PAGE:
Charlie Bird has never flown higher. The most famous Irish news journalist of his era immediately went out and raised $2.5 million for motor neuron disease research efforts after he learned he had contracted the deadly disease himself.

There was no retreat into the shadows, no “woe is me” lament. Rather, there was a full on response taking aim at the disease for which there is no cure.

Bird rounded up thousands of Irish to support the cause, and many of them tackled climbing Croagh Patrick in Co. Mayo alongside him on Saturday.

Croagh Patrick is a 2,500 feet steep mountain, fourth highest in the province of Connacht and a tough enough test for the fittest of men and women.

Charlie may have motor neuron disease but it didn’t stop him reaching the peak, both of the mountain and perhaps his life, by making it to the top unaided.

Anyone who knows Charlie well had no doubt he would make it. Throughout his career he displayed an ability to get it first and get it fast when it came to a big story. He began as a raw young reporter in 1980 and retired a legend in 2012.

He was reporting at the height of The Troubles, the 30-year conflict that defined the island of Ireland from 1968 to 1998, and the signing of the Good Friday Agreement.

It was a very difficult time to be a journalist, not least because the main TV and radio station, RTÉ, was government-controlled.

Charlie Bird at the top of Croagh Patrick photographed with Daniel O'Donnell, his wife, his grandchildren and Ryan Tubridy.

Charlie Bird at the top of Croagh Patrick photographed with Daniel O'Donnell, his wife, his grandchildren and Ryan Tubridy.

When it came to Northern Ireland there was a Putin-like attempt to suppress the news from the North by a powerful cadre within RTE. The feeling was to keep away the war from “down here,” meaning the Irish Republic, and to prop up the unionist view of the conflict as a brave fight against Irish terrorism.

The Irish Independent newspaper chain also played a large role in demonizing anyone who engaged Sinn Féin, eventually even Nobel Peace Prize winner John Hume.

The anti-free speech writ ran large in RTÉ. There was a complete ban on interviews with IRA or Sinn Féin members. When Jennie McGeever, a former U.S.-based journalist, had a brief few words with Sinn Féin’s Martin McGuinness and it slipped past the censors, she was immediately fired.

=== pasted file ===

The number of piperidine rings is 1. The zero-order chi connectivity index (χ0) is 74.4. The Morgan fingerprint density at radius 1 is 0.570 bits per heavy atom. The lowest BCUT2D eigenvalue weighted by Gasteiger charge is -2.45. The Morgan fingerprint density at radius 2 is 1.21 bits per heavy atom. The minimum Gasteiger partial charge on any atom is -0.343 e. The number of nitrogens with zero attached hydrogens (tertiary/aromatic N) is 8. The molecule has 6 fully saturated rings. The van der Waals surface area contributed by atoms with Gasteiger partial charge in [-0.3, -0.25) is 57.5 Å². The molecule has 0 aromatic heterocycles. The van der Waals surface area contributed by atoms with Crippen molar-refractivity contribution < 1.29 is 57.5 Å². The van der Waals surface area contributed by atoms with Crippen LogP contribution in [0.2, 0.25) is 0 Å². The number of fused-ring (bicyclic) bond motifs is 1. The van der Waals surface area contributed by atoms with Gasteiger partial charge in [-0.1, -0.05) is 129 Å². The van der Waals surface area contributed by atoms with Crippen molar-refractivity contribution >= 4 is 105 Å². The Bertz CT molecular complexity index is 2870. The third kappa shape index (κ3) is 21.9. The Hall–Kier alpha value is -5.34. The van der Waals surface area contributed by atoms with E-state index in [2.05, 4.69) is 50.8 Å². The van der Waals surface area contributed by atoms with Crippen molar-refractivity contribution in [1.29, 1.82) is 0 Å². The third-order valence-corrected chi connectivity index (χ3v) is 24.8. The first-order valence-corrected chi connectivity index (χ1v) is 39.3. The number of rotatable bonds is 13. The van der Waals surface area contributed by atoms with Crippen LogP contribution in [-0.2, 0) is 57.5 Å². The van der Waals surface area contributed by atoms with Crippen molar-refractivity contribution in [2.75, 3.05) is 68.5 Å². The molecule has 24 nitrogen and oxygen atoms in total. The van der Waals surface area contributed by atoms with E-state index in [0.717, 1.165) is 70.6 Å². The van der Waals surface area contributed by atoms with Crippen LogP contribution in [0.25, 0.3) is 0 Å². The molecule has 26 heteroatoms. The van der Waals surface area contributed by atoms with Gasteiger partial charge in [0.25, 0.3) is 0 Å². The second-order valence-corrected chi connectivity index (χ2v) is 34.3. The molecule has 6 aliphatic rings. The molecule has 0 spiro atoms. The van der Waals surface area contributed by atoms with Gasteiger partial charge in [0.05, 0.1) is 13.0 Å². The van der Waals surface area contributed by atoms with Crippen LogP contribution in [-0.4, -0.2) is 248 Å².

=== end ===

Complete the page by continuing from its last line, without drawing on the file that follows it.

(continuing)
There was one journalist only who insisted on press freedom and pushing the boat as far out as he could, and that was Charlie Bird. His reporting was never pro-Sinn Féin. He earned their trust and broke many important stories.

At one point he was the only reporter RTÉ had who spoke to Sinn Féin and was sufficiently trusted by them to get their version of key events reported on the air.

It seems almost laughable now that access to one of the main players in Europe's longest ongoing conflict was so blacked out that it was dependent on one man, Bird, to do his job fearlessly and without favor.

“This is Charlie Bird” was his call sign, and a nation knew to lean in and listen intently when he came on air as the pace of the peace process quickened.

The moment Charlie Bird reached the top of Croagh Patrick. #ClimbwithCharlie

— Irish Examiner (@irishexaminer) April 2, 2022

In-person Charlie was a real live wire, always in motion for the next story just over the horizon. He did incredible worldwide stories, especially a famous one from the Arctic where he befriended a friendly sea lion who flopped down beside him on air. 

Even retirement never stopped him as he set up an online publication called Senior Times which gave a voice to older Irish people. I was delighted to be interviewed on it recently and to find Charlie on top of his game.

Soon after came the awful news and Charlie became the old Charlie again, leading a crusade and a cause. And the Irish, as they always do, responded enthusiastically.

Charlie knows it is a long journey ahead. He must be so buoyed by the huge outpouring of love and support extended to him. Those donors know he will not stop or step back. 

And that’s Charlie Bird.